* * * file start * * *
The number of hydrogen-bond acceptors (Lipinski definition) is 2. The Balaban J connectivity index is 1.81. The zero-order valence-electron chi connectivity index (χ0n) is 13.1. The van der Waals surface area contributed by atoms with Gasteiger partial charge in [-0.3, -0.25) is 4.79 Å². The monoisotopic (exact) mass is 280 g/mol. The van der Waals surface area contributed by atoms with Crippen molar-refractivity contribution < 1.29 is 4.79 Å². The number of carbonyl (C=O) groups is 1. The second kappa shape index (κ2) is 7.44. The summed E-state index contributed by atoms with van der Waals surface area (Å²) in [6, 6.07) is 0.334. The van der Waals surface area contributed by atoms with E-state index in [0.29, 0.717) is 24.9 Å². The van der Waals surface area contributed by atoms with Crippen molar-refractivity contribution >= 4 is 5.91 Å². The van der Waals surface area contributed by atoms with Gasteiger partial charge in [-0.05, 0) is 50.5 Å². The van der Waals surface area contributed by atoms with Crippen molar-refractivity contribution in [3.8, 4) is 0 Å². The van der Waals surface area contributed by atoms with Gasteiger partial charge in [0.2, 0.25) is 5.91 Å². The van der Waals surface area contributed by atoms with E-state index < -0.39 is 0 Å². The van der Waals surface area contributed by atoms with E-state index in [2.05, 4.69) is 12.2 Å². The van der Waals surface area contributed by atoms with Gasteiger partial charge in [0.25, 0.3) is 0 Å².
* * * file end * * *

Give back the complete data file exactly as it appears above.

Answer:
The number of hydrogen-bond acceptors (Lipinski definition) is 2. The Balaban J connectivity index is 1.81. The zero-order valence-electron chi connectivity index (χ0n) is 13.1. The van der Waals surface area contributed by atoms with Gasteiger partial charge in [-0.3, -0.25) is 4.79 Å². The monoisotopic (exact) mass is 280 g/mol. The van der Waals surface area contributed by atoms with Crippen molar-refractivity contribution < 1.29 is 4.79 Å². The number of carbonyl (C=O) groups is 1. The second kappa shape index (κ2) is 7.44. The summed E-state index contributed by atoms with van der Waals surface area (Å²) in [6, 6.07) is 0.334. The van der Waals surface area contributed by atoms with E-state index in [0.29, 0.717) is 24.9 Å². The van der Waals surface area contributed by atoms with Crippen molar-refractivity contribution >= 4 is 5.91 Å². The van der Waals surface area contributed by atoms with Gasteiger partial charge in [-0.05, 0) is 50.5 Å². The van der Waals surface area contributed by atoms with Crippen molar-refractivity contribution in [3.8, 4) is 0 Å². The van der Waals surface area contributed by atoms with Gasteiger partial charge in [0.2, 0.25) is 5.91 Å². The van der Waals surface area contributed by atoms with E-state index < -0.39 is 0 Å². The van der Waals surface area contributed by atoms with E-state index in [2.05, 4.69) is 12.2 Å². The van der Waals surface area contributed by atoms with Gasteiger partial charge in [0.25, 0.3) is 0 Å².